Somewhere out there, there's a bicycle that was traded for what turned out to be a multi-million dollar stake in a tech startup. The crazy tale involves the company SwiftKey and one of its founders, Chris Hill-Scott.

Before the Swiftkey app tallied 300 million downloads and became a favorite of Stephen Hawking and others, Hill-Scott was busting his butt on the British program that uses artificial intelligence to learn a person's keyboarding patterns and predict what they'll type next.

But two months into the venture in 2008, he got tired of the long hours and financial instability that come with working at a startup and traded his shares to SwiftKey's other co-founders, Jon Reynolds and Ben Medlock, reports Quartz.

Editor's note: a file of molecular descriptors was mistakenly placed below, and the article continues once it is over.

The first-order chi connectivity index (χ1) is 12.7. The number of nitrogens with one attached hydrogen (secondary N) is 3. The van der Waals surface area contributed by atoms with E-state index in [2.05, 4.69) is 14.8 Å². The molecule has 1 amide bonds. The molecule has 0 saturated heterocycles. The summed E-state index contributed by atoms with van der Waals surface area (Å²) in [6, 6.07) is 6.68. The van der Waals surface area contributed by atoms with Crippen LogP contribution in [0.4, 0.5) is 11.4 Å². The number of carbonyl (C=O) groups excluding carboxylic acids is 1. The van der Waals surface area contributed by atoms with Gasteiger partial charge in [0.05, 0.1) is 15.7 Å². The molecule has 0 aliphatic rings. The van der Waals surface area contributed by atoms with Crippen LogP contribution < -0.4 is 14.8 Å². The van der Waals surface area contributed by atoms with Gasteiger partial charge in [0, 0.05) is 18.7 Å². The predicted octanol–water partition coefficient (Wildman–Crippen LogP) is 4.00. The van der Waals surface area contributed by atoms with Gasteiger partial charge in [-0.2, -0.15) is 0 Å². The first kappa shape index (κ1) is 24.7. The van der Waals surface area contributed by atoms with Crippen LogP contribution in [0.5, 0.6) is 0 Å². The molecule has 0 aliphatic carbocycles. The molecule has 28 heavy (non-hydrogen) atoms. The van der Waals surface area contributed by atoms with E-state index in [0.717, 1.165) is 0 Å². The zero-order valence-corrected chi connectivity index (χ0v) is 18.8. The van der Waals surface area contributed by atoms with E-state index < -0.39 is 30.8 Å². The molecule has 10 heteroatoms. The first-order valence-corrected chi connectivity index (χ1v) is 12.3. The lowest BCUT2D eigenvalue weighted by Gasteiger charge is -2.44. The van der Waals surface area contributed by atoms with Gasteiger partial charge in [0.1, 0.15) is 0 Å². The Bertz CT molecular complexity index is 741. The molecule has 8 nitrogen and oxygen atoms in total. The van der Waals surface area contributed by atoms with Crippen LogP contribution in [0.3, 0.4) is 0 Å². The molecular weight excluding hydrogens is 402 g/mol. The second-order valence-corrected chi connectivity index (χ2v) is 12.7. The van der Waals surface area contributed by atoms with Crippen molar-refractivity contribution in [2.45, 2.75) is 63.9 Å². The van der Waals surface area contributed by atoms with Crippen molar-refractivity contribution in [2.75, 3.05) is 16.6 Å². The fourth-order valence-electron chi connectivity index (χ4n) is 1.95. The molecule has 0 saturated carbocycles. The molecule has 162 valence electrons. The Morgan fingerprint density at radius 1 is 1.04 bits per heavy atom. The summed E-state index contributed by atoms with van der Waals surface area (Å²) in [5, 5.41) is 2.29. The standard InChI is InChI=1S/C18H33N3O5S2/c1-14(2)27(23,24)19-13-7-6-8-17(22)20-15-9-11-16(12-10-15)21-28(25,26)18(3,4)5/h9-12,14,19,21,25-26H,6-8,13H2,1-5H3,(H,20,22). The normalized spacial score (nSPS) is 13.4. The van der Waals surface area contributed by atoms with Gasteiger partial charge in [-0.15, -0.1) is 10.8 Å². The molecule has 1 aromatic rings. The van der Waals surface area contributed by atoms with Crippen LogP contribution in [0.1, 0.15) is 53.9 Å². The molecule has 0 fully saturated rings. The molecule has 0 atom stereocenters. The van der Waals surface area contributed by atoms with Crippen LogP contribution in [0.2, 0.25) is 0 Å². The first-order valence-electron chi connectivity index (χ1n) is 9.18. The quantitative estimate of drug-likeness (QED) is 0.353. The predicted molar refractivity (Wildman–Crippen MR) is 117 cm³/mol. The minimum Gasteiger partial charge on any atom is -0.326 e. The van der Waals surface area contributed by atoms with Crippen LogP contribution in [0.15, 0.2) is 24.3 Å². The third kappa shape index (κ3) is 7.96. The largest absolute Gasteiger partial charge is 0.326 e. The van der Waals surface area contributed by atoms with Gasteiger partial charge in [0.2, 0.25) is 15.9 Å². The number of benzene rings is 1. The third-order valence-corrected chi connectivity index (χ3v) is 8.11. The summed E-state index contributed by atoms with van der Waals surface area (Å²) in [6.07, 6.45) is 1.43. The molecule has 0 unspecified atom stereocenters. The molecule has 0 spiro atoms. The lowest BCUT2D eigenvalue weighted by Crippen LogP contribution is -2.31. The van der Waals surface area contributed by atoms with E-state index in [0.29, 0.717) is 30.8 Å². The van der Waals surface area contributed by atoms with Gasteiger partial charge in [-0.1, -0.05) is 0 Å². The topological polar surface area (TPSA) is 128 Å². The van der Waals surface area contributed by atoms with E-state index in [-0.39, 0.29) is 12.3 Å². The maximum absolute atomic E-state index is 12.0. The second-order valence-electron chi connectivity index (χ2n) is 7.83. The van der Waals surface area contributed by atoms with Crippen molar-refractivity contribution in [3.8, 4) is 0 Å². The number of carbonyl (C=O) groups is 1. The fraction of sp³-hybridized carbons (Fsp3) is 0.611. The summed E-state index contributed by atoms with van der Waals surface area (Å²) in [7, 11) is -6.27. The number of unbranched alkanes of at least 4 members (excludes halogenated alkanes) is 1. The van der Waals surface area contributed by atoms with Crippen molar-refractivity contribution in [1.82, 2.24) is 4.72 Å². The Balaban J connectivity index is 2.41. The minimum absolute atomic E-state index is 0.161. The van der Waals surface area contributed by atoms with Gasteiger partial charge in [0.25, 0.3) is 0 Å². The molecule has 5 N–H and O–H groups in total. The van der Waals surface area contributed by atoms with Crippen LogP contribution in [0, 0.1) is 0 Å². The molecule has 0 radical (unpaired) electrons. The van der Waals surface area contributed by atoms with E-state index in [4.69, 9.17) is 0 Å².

In exchange, he got a bike. Though SwiftKey says he "left on good terms," the deal was the "the biggest mistake I ever made," Hill-Scott tweeted after Microsoft bought SwiftKey for $250 million.

Reynolds, 30, and Medlock, 36, reportedly earned $36 million each in what the Daily Mirror calls "one of the most lucrative acquisitions of a British technology company in recent years." Quartz argues Hill-Scott "may be the tech world's unluckiest guy," but at least he doesn't appear to be hurting.

After dabbling in photography for BMX magazines, the 29-year-old Brit now works as a web developer for the British government, per the Independent. (Working at a startup is pretty tough.)

This article originally appeared on Newser: Tech's 'Unluckiest Guy' Loses Big in Startup Sale

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